People in Sparkfabrik should expect to advance on their career path almost constantly.
Growth is awarded by the combination of two mechanisms.
Length of service
We value people to stick with us.
Turnover is costly and investement on team building pays more in the long term. That's why we want people to stay around. We reward anyone with a salary increase after 3, 5, 7 and 10 years of work. This happens automatically, regardless of performance and will go beyond the tenth year.
Once every three months, as a developer, you attend an 1:1 meeting. Among other things, Impact scoring will be evaluated and discussed in that occasion, to measure your growth on the various business-impacting aspects.
Matching (or exceeding) a score of
2.5 for three times in a row will allow you to be assigned a higher role. Stepping up on your career path will then be based on adherence to values and the actual impact you make, not on personal perception of your merit.
Stepping up will impact:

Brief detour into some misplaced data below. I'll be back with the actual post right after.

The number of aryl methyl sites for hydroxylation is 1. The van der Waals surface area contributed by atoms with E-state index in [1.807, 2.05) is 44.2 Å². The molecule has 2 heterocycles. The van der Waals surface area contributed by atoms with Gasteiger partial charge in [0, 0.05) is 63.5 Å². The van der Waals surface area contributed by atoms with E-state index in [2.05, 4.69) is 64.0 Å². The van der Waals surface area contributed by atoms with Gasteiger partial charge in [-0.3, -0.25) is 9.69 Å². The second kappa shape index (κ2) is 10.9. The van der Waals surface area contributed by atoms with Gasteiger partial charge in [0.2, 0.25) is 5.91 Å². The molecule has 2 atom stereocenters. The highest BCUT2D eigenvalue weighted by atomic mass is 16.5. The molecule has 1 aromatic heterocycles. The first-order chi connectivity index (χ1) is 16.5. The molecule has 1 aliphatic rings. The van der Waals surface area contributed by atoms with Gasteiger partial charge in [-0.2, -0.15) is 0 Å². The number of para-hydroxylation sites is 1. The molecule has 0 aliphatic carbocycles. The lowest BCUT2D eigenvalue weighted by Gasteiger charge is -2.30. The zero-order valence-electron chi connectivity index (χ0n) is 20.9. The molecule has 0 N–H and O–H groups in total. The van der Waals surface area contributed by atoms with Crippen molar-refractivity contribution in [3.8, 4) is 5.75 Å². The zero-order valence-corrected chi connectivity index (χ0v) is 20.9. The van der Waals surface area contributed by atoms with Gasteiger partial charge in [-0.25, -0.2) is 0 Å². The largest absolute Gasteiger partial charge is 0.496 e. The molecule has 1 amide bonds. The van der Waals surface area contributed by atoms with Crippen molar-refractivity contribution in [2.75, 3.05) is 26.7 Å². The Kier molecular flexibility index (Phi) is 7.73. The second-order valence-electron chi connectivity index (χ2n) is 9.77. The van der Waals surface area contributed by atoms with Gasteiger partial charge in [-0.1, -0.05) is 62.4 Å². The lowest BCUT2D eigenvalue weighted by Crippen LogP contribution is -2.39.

NOTE: Salary brackets values and direct bonds between performance and salary step-ups are still in "alpha" stage.
Taking the challenge
To fullfill its vision, Sparkfabrik sells and cultivates high seniorities. Thus we expect junior developers to work hard to step up and we require that, once the proper goals are completed they will be ready to take the responsibilities of a senior developer.
Not all senior developers crave to become leaders or top professionals, instead. This is understandable and we respect the choice.
When you as a senior developer meet the requirements for a career advancement, we will present you the opportunity, explain new role's benefits, expectations and duties. It is to you to take or leave.
We encourage everybody to accept the challenge and may, in many cases, probe people that already refused if we see a new occasion for them to shine, but won't push or force any advancement.
Still we expect every senior developer to constantly increase her scoring and set new professional goals, maybe tackling new Specialities in their career, making side steps instead of climbing the ledder.